As a service to our authors and readers, this journal provides supporting information supplied by the authors. Such materials are peer reviewed and may be re-organized for online delivery, but are not copy-edited or typeset. Technical support issues arising from supporting information (other than missing files) should be addressed to the authors.


Figure S1. HPLC profiles of sequential extracts from saffron, and authentic safranal. A, n-hexane extract; B, chloroform extract; C, safranal. For HPLC, we used Pump L-2310 (Hitachi, Tokyo, Japan), Rheodyne (Cotati, CA, USA) Model 7725i equipped with a 5 μL sample loop, and an L-4000 UV detector (Hitachi). Two mobile phase solvents were employed. The mobile phase constituted of 15% HPLC grade acetonitrile in ultrapure water (Solvent A) and HPLC grade methanol (Solvent B) at a constant solvent flow rate of 300 μL/min. For analysis, we used a reversed phase column (Cosmosil 5C18-MS-II, 2.0 × 150 mm, Nacalai Tesque) and the following mobile gradient: 0–60 min, linear gradient from 95% solvent A to 0% solvent A.

Figure S2. Cellular PTP activity in safranal-treated C2C12 myotubes. After C2C12 myotubes were treated with the indicated concentrations of safranal in serum-free DMEM for 3 h, cellular PTP activity was measured according to the published procedure [1]. Briefly, cell lysate was incubated with 4 mM pNPP, 50 mM Tris-HCl (pH 7.5), 100 mM NaCl, 0.1 mg/mL BSA. The reaction was allowed to proceed for 20 min at room temperature and p-nitrophenol produced was continuously measured by UV absorption at a wavelength of 405 nm with a microplate reader. The results shown are means ± SE (n = 3).

Figure S3. GC/MS analysis of (A) control plasma at 30 min after single oral administration of vehicle, (B) plasma sample at 30 min after single oral administration of safranal, and (C) EI mass spectrum of the peak eluting at 13.3 min. KK-Ay mice were fasted for 18 h and orally administered 20 mg/kg body weight safranal or vehicle. Blood samples were collected from anesthetized mice by cardiac puncture into heparinized tubes at 30 min after administration. After centrifugation at 2000 × g for 5 min, plasma (200 μL) was diluted with 150 μl of saline and 50 μL of 1.0 M HCl followed by the addition of 600 μL of chloroform/methanol (1 : 2, v/v). Then, the mixture was ultrasonicated with a sonicator for 30 sec, and further mixed with 200 μL of chloroform. After vortexing for 2 min and centrifuging the mixture for 5 min at 130,00 × g, the lower phase (organic phase) was collected, and 400 μL of chloroform was added to the other phase. After mixing and centrifuging the solution, the lower phase was collected and combined with the first extract. The collected sample was mixed with 5 ml of n-hexane and 5 ml of H2O. After mixing and centrifuging the solution, n-hexane layer was applied to a Sep-Pak silica cartridge (Waters, Milford, MA, USA) pre-equibrated with 10 mL of n-hexane. The column was then washed sequentially with 10 mL of n-hexane and 5 mL of n-hexane/ethyl acetate (98 : 2, v/v), and safranal was eluted with 4 mL of n-hexane/ethyl acetate (3 : 4, v/v). The eluate was transferred to a 5-mL volumetric flask and diluted with n-hexane to a final volume of 5 mL. GC/MS analysis was performed as described in the Materials and Methods section. The detection was operated in the selected ion monitoring (SIM) mode, and the concentration of safranal was calculated from the area of the peak at m/z 107. The recovery of the safranal spiked into plasma was ca. 95%.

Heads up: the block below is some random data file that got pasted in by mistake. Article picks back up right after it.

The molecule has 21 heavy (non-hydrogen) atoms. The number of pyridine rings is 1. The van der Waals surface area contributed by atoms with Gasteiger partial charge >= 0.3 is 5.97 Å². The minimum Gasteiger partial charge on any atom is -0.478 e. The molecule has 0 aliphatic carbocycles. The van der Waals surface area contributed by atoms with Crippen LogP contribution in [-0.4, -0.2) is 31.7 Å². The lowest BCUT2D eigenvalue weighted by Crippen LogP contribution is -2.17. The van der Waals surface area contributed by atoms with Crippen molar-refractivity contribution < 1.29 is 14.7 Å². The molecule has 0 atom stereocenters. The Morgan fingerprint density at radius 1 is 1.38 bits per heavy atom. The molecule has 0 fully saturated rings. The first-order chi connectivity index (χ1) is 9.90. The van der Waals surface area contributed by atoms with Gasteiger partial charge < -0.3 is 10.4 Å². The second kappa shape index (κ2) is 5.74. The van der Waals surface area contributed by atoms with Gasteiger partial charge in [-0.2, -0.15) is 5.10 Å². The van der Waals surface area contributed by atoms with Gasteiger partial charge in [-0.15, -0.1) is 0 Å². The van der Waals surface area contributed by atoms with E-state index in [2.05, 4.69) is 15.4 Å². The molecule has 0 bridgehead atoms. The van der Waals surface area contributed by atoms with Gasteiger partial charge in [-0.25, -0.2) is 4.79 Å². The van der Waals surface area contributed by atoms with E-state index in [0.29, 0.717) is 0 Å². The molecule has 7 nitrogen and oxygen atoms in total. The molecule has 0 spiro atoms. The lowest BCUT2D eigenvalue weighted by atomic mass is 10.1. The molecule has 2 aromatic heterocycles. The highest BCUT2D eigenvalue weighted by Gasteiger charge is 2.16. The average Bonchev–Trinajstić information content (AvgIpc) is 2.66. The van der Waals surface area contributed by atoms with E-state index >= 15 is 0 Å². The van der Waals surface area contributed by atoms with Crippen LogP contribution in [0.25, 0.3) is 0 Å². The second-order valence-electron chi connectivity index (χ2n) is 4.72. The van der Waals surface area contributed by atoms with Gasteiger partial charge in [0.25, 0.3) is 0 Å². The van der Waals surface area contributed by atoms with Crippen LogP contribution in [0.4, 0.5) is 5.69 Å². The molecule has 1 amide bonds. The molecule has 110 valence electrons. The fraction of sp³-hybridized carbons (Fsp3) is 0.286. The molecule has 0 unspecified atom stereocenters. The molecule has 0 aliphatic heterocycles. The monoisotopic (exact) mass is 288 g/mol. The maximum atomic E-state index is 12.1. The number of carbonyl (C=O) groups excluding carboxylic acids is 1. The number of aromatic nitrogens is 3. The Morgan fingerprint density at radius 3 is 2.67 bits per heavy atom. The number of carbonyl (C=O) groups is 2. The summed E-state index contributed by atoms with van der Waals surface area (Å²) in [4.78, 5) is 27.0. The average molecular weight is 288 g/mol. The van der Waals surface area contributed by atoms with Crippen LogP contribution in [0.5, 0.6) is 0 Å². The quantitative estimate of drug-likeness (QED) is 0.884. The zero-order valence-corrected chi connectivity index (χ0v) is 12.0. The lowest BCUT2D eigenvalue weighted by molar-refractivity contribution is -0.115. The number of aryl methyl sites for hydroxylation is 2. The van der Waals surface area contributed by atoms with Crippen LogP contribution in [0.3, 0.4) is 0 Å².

Figure S4. Effects of safranal administration on body weight (A) and food intake (B). KK-Ay mice were orally administered vehicle alone or 20 mg/kg/day safranal for 2 weeks. Data are shown as the mean ± SE. *p < 0.05 versus vehicle-treated control group.

Please note: Wiley Blackwell is not responsible for the content or functionality of any supporting information supplied by the authors. Any queries (other than missing content) should be directed to the corresponding author for the article.